Without war, as I define war it (Yes, now is the time to fling your pages from side to side in search of the passage. Here is a hint: reread Book One, Chapter Two) alliances have little utility today. What really matters is this: "We see then that if one side cannot completely disarm the other, the desire for peace on either side will rise and fall with the probability of further successes and the amount of effort it would require."  This is the crux of the matter. A strategist today must shed the false security of an alliance system that is a relic of the Cold War. The great strategic question of our time in dealing with an "opportunistic competitor" and disordering violence is to develop a strategic design that will make that competitor unable or unwilling to put forth the effort necessary to make any sizeable gain at the expense of the US. Peace will be maintained, not through alliances, although they can be useful, but by making it too difficult to go to war.
Keith Dickson, PhD writes as Dead Carl for “Clausewitz is Dead.”  Dr. Dickson is a renowned expert on theories of war and Professor Emeritus of the Joint Advanced Warfighting School at Joint Forces Staff College. The goal of the column is to generate educated, in-depth discourse on content often treated casually and superficially. Readers may pose their own questions for response by emailing Campaigning@ndu.edu.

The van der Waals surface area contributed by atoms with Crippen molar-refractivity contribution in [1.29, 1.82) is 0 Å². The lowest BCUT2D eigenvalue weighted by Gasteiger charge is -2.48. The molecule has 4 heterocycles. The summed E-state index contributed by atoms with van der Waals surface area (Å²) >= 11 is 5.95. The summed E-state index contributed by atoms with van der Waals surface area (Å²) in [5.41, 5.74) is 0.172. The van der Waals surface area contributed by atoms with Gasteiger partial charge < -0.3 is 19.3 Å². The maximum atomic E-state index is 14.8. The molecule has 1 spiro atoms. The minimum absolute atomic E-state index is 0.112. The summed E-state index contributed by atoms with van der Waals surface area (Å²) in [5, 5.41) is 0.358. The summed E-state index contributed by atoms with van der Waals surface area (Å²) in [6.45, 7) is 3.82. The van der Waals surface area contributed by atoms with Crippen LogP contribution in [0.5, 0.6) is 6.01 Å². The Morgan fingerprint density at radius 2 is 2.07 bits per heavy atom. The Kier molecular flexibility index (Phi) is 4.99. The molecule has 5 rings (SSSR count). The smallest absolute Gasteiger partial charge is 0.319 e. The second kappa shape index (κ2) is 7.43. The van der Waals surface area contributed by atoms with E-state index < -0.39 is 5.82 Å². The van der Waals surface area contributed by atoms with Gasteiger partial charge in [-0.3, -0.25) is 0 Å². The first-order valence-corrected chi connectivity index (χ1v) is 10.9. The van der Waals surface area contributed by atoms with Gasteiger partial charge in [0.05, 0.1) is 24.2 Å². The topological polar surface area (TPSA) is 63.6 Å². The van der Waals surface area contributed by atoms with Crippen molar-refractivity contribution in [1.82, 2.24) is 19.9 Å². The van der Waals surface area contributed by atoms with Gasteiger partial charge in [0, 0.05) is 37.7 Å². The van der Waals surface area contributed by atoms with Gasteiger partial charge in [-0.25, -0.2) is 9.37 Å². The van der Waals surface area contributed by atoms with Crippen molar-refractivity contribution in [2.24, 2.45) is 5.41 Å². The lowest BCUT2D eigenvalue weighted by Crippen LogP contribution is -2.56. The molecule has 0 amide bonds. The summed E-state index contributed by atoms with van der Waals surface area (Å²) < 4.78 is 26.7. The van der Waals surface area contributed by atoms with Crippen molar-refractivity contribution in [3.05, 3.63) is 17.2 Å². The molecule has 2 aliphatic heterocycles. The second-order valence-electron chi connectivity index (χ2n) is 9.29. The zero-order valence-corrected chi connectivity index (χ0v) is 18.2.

Carl von Clausewitz, On War, ed. and trans. Michael Howard and Peter Paret (Princeton: Princeton University Press, 1984), p. 569. The Howard and Paret translation uses the term "political alignments" where other earlier translations of On War use the term "alliance." I prefer the latter as more accurate.
 Ibid. p. 603. This should sound very familiar. Olaf Scholz and his Panzer Lieferung, perhaps?
 Ibid. p. 92. Italics inserted by author for emphasis.
 The views expressed are those of the author(s) and do not reflect the official policy or position of Joint Forces Staff College, National Defense University, the Department of Defense, or the U.S. Government.